I’m thinking this is really hard. Why is this so hard? Pretend you’re really good at it. Pretend you’re like that woman over there (not the one with the strawberry mat) who’s really good. I’m pretending I’m good. I’m pretending I’m good.

I’m good.

I’m good.

I fall.

No biggie.

As I right myself again, I think, I don’t get people who get upset at themselves after yoga, who kick themselves for not being able to pose A, B, or C. It’s not a contest, you’re not getting graded on it.

I’m thinking, But remember you kick yourself about other things. You kick yourself for not behaving the right way when no one really cares. You kick yourself for being wrong so you hate being wrong, you hate admitting it. You hate apologizing for the big things. You hate apologizing because when you were younger (and still now) if you did something your mother thought was wrong and you tried to apologize, she just got madder, she just pushed you away.

There was no way to win.

Women.

So all you could do was wait, be quiet, be small, and wait for the storm to pass.

You have to remind yourself that your boyfriend is not your mother, that he will not reject you for apologizing, for owning up to your mistakes.  That he suffers waiting for you to apologize, and you suffer thinking you hate being wrong.

Then you apologize, and he forgives you immediately. He hugs you and doesn’t hold a grudge, which, to you, is a very strange thing, and you realize forgiving is sometimes as hard as apologizing.

No corrections, only adjustments.

. . .

I’m thinking, I’m surprisingly good at this pose. I have a low center of gravity so balancing on one foot isn’t too hard. Unlike that woman there, the good one, who is long and lean.

Suck it, skinny!

Just kidding.

I’m thinking, I hate this pose. I can’t bend back that far, I can’t grab my ankles. My neck doesn’t go that way.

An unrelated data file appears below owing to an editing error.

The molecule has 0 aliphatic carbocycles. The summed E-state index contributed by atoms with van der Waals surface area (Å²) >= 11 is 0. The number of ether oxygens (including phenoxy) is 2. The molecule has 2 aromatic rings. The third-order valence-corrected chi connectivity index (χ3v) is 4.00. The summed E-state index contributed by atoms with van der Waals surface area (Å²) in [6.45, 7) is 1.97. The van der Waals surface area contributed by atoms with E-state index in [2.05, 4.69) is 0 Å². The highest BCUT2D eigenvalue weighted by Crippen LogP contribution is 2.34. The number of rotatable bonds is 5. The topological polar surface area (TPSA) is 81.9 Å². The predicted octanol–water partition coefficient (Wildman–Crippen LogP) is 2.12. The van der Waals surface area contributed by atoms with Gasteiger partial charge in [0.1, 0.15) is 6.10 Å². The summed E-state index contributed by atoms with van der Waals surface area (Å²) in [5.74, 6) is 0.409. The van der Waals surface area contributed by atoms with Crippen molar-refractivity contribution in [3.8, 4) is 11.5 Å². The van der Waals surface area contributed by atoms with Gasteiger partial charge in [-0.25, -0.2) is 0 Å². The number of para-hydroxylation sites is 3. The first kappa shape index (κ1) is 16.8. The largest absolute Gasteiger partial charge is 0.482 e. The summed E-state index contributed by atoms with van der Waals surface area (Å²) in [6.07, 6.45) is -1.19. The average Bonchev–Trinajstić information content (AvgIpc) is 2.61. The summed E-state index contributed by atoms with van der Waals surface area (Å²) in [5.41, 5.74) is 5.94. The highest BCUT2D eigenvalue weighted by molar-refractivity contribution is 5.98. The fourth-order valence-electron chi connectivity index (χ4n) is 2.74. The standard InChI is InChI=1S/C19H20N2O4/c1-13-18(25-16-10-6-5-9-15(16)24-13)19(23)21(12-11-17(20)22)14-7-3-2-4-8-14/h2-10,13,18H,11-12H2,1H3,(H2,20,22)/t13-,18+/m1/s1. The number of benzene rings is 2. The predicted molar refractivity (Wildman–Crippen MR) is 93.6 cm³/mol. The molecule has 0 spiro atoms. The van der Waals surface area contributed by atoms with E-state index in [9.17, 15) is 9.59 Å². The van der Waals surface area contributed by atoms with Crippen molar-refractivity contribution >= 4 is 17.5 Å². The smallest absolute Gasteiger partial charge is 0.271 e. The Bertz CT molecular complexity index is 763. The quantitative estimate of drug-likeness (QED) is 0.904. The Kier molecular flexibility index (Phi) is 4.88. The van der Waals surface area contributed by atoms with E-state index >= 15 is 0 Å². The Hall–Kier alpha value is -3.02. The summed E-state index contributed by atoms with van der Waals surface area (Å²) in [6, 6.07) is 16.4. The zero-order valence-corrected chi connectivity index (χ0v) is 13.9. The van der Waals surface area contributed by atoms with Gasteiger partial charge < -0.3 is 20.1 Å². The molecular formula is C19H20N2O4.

But my butt feels toned. Nice.

I’m thinking oh dolphin pose, I like the dolphin pose. I like the dolphin pose for the first five seconds, and then I hate it. I hate it and I want to kill it and spread it on a sandwich.

(Mmm, dolphin sandwich.)

Child’s pose – ahhhhh.

I’m thinking I can hold this hamstring pose forever. (Hm, hamstring pose? Is that the official name?)

I’m thinking I love the plow pose now when before I hated it. I’m thinking that guy back there doesn’t love it, he is breathing too hard. Deep, slow breaths, dude. Don’t hyperventilate. Don’t pass out with your legs hanging over your head.

I’m thinking ah at last, corpse pose. I’m thinking it’s so nice not to have vertigo currently. I’m thinking I wonder if someone will snore or fart. Once someone farted and I spent all of savasana trying not to laugh.

I’m thinking snoring is only moderately funny but farting is hilarious.

I’m thinking I’m really hungry now.

I’m thinking I’ll stop at that little market on Polk Street and buy some tofu, yogurt, and juice. I’m thinking there’s leftover crab fried rice in the fridge.

Yummmmmmm.

I’m thinking I have to pee.

I’m thinking I’m glad I didn’t snore. Or fart.

I’m thinking you can stop thinking now.

But can I?

TAGS: , , , , , , , , , ,

Angela Tung A long-time New Yorker, ANGELA TUNG is a writer in San Francisco. Her work has appeared in CNN Living, The Frisky, Dark Sky Magazine, Matador Life, The New York Press and elsewhere. Her Young Adult novel, Song of the Stranger, was published by Roxbury Park Books.

Her latest book, Black Fish: Memoir of a Bad Luck Girl, chronicles the failed marriage between a Chinese woman and Korean man, both American-born but still bound by old world traditions. Black Fish was short-listed for Graywolf Press' 2010 Nonfiction Prize.

In addition, she's a writer/editor at Wordnik.com, an online word source, and has an MA in Creative Writing from Boston University. Visit her at angelatung.com.

60 Responses to “What I Think About When I Should Be Thinking About Nothing 
During Yoga”

  1. Mary Richert says:

    Angela, I have missed TNB for essays exactly like this one. I’m so sorry I’ve been away. This is just perfect. I’m pretty sure I’ve had most of these thoughts. And the funny thing is that just being aware that you’re thinking is progress since most of the time, we don’t even pay attention. We just let our minds go on and on about all kinds of stuff like poorly behaved children in the grocery store … you know, the kids who make all the other shoppers wonder what the hell is wrong with their parents.